Glass half full: the new trends shaping wine

Wine consumption might be in decline, but it hasn't stopped independent and largely small-batch producers finding success doing things their own way.
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The wine industry is a stubborn beast. For centuries, synonymous with unattainable pricing and intentionally incomprehensible terminology, it's been anything but inclusive. But, where previously there was little middle ground between supermarket plonk and the cobwebbed investments of the wealthy, brands are now taking notice of younger, trend-conscious drinkers. 

This comes at a time when studies suggest that our thirst for wine might be waning – global consumption was little changed in 2021 after dropping 3% to an 18-year low in 2020, according to the International Organisation of Vine and Wine, a leading wine research body. 

But there are a few bright sparks if you look beyond the subdued top-line figures. Organic wine is forecast to have its first billion-bottle year in 2023, with a 34% growth from the 729 million bottles we guzzled in 2018, according to analysis from wine research brand the IWSR. Park- and festival-ready canned wine is also continuing to have its moment in the sun, with sales increasing 67% between March 2020 and March 2021, according to BevAlc Insights, a beverage data resource. 

Wine consumption might be plateauing overall but, either way, let's face it: the way we sip, slurp and swirl is finally changing. 

Independent producers, new formats and the growing popularity of alcohol-free wines have all played a role in the rapid remodeling of an age-old industry – and a young generation of innovators seem to be spearheading the change. 

Smaller, independent producers

In recent years, there's been a huge increase in the number of new, independent and organic wine producers. Recognizable for their fun motifs and laid-back approach to branding, wine businesses are communicating with their drinkers like never before, using social media to reach new and previously untouched audiences. The popularity of natural and orange wine (a type of white wine where the grape skin isn't removed) has spawned a new generation of online enthusiasts. 

Before getting stuck in, though, it might be useful to consider what the industry means when it throws around the term ‘natural wine’. Part of a huge group of alternative wine types – organic, biodynamic, low-intervention and living, among others – natural wine refers to an absence of pesticides, herbicides or other chemicals during the farming process, with minimal or no sulfite intervention. Growing wine this way is more time-consuming and often leads to smaller yields of grapes than the usual process. The upside, however, is a lively and more expressive wine that's kinder to both the soil and generally more environmentally friendly to produce.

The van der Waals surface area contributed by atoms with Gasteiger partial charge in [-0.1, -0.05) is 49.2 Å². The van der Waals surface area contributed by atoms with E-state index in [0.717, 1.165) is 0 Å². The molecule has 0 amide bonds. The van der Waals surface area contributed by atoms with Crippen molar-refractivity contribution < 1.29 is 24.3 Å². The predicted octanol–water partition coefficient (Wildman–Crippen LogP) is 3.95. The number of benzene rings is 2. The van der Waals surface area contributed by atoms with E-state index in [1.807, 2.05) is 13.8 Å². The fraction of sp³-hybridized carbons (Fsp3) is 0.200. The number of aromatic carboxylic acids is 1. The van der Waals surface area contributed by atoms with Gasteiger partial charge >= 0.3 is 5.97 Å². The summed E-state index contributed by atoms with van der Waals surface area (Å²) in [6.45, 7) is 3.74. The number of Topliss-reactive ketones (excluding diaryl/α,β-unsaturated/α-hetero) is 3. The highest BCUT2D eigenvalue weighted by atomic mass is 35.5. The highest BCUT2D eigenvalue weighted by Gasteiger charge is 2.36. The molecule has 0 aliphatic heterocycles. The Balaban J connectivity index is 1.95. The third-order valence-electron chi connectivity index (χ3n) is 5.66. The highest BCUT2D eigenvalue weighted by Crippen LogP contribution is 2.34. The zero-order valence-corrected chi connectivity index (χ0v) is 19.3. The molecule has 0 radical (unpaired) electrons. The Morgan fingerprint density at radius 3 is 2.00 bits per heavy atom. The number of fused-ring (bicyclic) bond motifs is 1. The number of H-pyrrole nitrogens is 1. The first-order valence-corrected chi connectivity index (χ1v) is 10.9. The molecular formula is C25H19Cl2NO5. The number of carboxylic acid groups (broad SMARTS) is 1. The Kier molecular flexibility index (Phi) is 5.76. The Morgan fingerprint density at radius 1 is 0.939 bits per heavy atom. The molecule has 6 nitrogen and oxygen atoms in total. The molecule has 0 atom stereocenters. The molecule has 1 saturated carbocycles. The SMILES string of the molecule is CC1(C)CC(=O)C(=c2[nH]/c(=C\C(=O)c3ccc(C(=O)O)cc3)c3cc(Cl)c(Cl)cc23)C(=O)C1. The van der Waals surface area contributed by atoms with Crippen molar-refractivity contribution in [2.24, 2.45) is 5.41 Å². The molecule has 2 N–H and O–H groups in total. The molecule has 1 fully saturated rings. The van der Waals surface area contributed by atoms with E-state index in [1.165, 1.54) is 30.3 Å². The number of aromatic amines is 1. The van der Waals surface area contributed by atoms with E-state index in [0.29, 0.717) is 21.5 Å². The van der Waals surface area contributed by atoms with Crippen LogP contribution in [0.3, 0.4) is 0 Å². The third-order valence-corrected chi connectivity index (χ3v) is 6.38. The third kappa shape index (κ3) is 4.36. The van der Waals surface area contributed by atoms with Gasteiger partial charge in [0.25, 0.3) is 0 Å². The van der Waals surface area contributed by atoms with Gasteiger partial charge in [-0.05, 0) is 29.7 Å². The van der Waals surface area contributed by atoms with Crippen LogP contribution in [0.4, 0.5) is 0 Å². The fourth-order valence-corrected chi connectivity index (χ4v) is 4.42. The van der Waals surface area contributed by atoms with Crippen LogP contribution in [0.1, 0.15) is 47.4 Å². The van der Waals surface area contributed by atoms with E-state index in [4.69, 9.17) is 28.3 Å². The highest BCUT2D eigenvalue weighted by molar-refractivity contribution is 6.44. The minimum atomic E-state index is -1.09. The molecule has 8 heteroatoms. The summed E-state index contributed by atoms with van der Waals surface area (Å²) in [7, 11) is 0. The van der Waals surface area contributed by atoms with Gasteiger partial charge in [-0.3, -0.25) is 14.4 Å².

Breakthrough wine producers such as Nouveau Wine have seen huge growth in the past year, welcoming customers to sample ‘a new sip’. ‘Our mission is to introduce well-made, low-intervention wine to the world,’ says co-founder Thom Bradley. Founded in London in 2021 by Thom and his brother Charles, both in their early 30s, Nouveau Wine found its feet as an accessible figure in an often gatekept industry. ‘Younger, more discerning audiences are discovering wine through Instagram and TikTok,’ says Thom. ‘People like the idea of belonging to a movement.’ 

Far from the beige-trousered realm of traditional wine, Nouveau Wine is known for hosting raves and pop-up events across London, recently teaming up with pizza brand World Famous Gordos to throw a party at London cafe and event space Benk&Bo, where unlimited slices were washed down with glasses of Nouveau's newest wine, Growing Pains.

Nouveau offers a guiding hand for those graduating from craft beer into natural wine – a move happening with increasing frequency, the brand says. ‘Eventually, we'll get to the point where low-intervention wine becomes accessible to the mass market, in clubs, pubs and venues,’ says Thom. In the meantime, you'll find Nouveau ‘smashing down the walls of wine, one wine rave at a time’, he says. 

Stefanie Renner, co-founder of Rennersistas winery in Austria, thinks that the new obsession with natural wine stems from ‘a desire to live closer to nature’. After leaving her parents' vineyard to study environmental engineering in Vienna, Stefanie – and her sister, Susanne, both in their 30s – longed for the countryside that they'd left behind. ‘We realized that we're not city kids,’ says Stefanie.